Thursday, April 15, 2021

ECOs catch intentional deer strike and other recent news

ECOS birthday greetingsA Special Birthday Wish – St. Lawrence County Outreach
ECOs Ryan and Canary recently joined members of the New York State Police and St. Lawrence County Sheriff’s Office to grant a special birthday request from a four-year-old battling an illness. The birthday girl requested a birthday parade from local law enforcement agencies. Her mom said that while treatment is going well, the parade could help boost her daughter’s spirits. ECOs didn’t think twice about joining their law enforcement partners to grant this birthday wish. Police, fire, and rescue vehicles drove past the girl’s home with lights flashing as she and her family stood outside waving and enjoying the show. On their second loop around, ECOs Ryan and Canary stopped by to drop off some presents, say hello, and share their wishes for a speedy recovery.

ECOs Ryan and Canary meet with the birthday girl

Intentional Deer Strike – Herkimer County
On March 31, Town of Webb Police contacted ECO Noyes about a deer struck and killed by a vehicle in the village of Old Forge. Multiple eyewitnesses claimed the driver intentionally accelerated his truck toward two deer standing in the road, striking one and dragging it approximately 70 to 100 yards down the road. ECO Noyes accessed video footage from a local business’ security camera that corroborated eyewitness statements. With help from Old Forge Police, ECOs located the truck and driver in the town of Forestport, Oneida County, and found deer hair in the front bumper of the suspect’s truck. After interviewing the driver and presenting him with the evidence, the driver admitted to accelerating toward the deer, striking one, and dragging it down the road before stopping. The subject was issued appearance tickets to the Town of Webb Court for Environmental Conservation Law violations of taking deer from a public highway, taking deer while in a motor vehicle, and taking deer during the closed season.

Somebody’s Always Watching – St. Lawrence County
On March 8, ECO Schneller received a call from a concerned local law enforcement officer, claiming an ice fisherman on the St. Lawrence River in the town of Waddington had caught several walleye without returning the fish to the water. The Officer advised that the angler was well over his daily limit of three walleye. ECO Schneller responded to the location, approached the suspected poacher, and noticed four walleyes on the ice next to his portable ice shelter and three more concealed in the bottom of the portable ice shack. The Officer issued one ticket to the angler for going over the daily walleye limit. ECOs cover large areas and sometimes rely on information from local residents to report environmental crimes.

CSI Sampling Team Highlight
Since the start of the COVID-19 pandemic, DEC’s Division of Law Enforcement CSI Sampling Team has been performing thousands of N95 respirator fit tests for first responders statewide. The team has also been assisting other agencies, including the New York State Office for People with Developmental Disabilities, to create and develop respirator fit testing standards in compliance with Occupational Safety and Health Administration regulations. Acting Lieutenant Stephens developed an instructional PowerPoint presentation and helped produce and star in a video last week. The video will help train new fit test machine operators to test up to 14,000 employees statewide.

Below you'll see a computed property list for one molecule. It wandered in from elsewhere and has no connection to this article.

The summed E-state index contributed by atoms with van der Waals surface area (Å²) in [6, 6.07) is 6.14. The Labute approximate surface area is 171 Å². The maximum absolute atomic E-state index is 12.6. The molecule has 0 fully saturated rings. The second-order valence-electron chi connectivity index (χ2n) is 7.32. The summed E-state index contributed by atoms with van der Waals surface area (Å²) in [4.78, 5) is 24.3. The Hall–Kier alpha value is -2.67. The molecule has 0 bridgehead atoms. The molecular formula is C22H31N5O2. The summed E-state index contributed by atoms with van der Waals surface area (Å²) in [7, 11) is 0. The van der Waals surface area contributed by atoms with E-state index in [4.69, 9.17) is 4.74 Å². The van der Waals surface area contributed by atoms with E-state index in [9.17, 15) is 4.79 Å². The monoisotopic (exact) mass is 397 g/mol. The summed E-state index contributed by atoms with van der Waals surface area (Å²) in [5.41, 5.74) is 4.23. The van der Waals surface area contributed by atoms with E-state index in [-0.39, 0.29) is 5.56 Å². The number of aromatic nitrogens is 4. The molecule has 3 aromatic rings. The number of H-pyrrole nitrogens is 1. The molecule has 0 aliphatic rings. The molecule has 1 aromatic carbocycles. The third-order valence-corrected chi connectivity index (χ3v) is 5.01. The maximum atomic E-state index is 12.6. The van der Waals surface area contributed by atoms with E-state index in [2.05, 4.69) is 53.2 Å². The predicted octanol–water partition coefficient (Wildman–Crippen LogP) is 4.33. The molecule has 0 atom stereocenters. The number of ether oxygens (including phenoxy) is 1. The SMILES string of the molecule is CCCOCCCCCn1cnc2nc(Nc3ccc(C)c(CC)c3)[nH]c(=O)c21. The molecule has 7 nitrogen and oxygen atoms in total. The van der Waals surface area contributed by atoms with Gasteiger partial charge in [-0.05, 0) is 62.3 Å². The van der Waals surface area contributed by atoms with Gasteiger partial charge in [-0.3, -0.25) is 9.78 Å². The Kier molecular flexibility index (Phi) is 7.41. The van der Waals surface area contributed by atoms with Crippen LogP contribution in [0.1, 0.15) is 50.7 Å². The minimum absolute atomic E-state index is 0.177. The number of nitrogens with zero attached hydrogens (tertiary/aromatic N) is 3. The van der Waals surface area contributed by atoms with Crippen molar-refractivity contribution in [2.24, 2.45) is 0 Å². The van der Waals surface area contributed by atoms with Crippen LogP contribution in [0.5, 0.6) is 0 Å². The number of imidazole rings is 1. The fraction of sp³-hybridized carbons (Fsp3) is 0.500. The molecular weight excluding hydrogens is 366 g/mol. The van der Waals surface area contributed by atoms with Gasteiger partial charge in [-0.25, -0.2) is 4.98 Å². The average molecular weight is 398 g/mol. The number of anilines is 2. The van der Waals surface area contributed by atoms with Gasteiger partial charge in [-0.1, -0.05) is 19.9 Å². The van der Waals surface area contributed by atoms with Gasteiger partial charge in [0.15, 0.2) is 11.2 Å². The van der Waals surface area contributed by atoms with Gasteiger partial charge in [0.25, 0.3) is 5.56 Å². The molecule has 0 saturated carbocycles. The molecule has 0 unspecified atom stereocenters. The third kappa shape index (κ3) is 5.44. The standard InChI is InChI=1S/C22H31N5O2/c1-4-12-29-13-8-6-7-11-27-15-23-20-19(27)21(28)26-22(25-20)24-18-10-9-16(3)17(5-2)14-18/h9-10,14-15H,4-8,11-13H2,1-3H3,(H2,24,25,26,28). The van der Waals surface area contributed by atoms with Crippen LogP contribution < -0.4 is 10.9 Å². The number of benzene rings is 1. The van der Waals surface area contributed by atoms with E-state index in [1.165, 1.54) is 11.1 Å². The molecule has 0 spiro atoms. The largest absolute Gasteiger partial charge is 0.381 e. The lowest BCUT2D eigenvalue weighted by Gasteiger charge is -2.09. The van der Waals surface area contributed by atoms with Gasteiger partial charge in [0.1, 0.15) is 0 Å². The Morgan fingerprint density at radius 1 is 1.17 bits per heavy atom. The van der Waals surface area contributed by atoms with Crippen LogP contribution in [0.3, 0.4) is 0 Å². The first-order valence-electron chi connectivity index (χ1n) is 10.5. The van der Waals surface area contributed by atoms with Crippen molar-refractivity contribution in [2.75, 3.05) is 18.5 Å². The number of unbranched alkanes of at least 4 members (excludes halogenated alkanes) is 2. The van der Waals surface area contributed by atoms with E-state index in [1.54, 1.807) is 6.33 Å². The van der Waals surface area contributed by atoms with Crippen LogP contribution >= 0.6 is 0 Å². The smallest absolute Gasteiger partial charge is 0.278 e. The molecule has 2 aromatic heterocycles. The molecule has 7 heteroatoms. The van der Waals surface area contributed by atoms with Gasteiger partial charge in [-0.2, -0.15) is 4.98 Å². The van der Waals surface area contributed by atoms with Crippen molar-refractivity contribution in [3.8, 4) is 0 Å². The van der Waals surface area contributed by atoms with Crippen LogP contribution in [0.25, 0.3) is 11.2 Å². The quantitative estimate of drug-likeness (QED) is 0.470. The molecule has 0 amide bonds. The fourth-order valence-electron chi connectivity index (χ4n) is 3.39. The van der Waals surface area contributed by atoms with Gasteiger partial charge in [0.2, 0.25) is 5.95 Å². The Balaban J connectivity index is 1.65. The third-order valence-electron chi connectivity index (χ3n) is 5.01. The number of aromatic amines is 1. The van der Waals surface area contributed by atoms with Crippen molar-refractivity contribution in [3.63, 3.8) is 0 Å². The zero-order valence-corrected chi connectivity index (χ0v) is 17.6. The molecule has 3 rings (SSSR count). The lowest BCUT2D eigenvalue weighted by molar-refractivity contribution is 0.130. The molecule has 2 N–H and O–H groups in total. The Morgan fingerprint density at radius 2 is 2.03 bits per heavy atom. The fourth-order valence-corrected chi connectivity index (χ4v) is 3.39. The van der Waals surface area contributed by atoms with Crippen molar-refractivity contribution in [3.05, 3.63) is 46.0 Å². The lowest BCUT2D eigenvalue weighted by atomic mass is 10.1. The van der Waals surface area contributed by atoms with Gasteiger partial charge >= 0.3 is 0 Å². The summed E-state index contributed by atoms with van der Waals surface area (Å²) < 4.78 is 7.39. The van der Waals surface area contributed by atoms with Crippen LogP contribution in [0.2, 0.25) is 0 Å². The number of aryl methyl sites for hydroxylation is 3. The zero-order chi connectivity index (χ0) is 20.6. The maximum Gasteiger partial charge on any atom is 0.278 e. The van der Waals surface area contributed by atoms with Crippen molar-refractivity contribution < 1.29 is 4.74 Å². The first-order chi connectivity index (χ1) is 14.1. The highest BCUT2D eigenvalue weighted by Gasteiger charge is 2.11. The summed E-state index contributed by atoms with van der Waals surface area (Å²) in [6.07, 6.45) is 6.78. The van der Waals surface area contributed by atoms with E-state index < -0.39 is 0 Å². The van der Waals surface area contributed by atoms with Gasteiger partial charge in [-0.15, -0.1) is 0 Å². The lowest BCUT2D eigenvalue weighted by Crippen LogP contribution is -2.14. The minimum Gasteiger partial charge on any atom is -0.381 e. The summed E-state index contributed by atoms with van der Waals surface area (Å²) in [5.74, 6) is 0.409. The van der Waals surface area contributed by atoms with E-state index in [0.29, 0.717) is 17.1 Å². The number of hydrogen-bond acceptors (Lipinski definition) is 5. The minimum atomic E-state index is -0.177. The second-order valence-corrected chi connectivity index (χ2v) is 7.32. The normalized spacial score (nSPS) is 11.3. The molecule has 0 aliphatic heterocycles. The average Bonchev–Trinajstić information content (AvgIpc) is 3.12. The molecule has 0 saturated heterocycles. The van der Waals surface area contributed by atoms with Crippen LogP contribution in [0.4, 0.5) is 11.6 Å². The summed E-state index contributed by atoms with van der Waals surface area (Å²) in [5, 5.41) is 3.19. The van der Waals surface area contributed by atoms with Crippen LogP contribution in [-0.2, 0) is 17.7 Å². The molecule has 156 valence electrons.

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Information attributed to NYSDEC is taken from press releases and news announcements from New York State's Department of Environmental Conservation.


3 Responses

  1. chris cohan says:

    WAY TOO MANY DEER. They are a nuisance and overpopulated. The driver who ‘Intentional Deer Strike – Herkimer County.’ should receive a pat on back not summons.

    Instead of hunters paying for hunting permits, the State should pay hunters a bounty for all deer shot. A few seasons of that would cull the herd to a reasonable size.

    Between spread of deer tick, starving/ debilitation of herd, ravaging of landscapes, the many vehicles accidents caused, it is time to DO SOMETHING.

    • Boreas says:

      While I agree there are “too many deer” near populated areas, killing them unlawfully should be discouraged – especially if it results in fraudulent insurance claims. I would not oppose targeted culling where feasible or sterilization controls, but do it legally. Ideally, predators are the best way to control prey populations.

  2. Chris Cohan says:

    Sure, legally is way to go. This article highlighted fir be this even increasing problem. Sterilization is tough to implement. Incentivize hunters to cull herd. Hey, maybe if a lot are killed the extra meat can be offered to needy, homeless shelters etc provided there are not a load of qualifying restrictions.
    Sadly just not enough natural predators to keep in balance.
    Seems our Gov is on the ropes. He could throw a bone to mostly red districts/ gun owners by flipping from hunters paying for license to paying hunters a bounty for each deer killed. And add a bonus bounty fir each deer over X amount.

    Finally, to be clear I am not a hunter and not sure I could pull a trigger to drop a deer. However there are many who enjoy hunting and they provide a valuable service.

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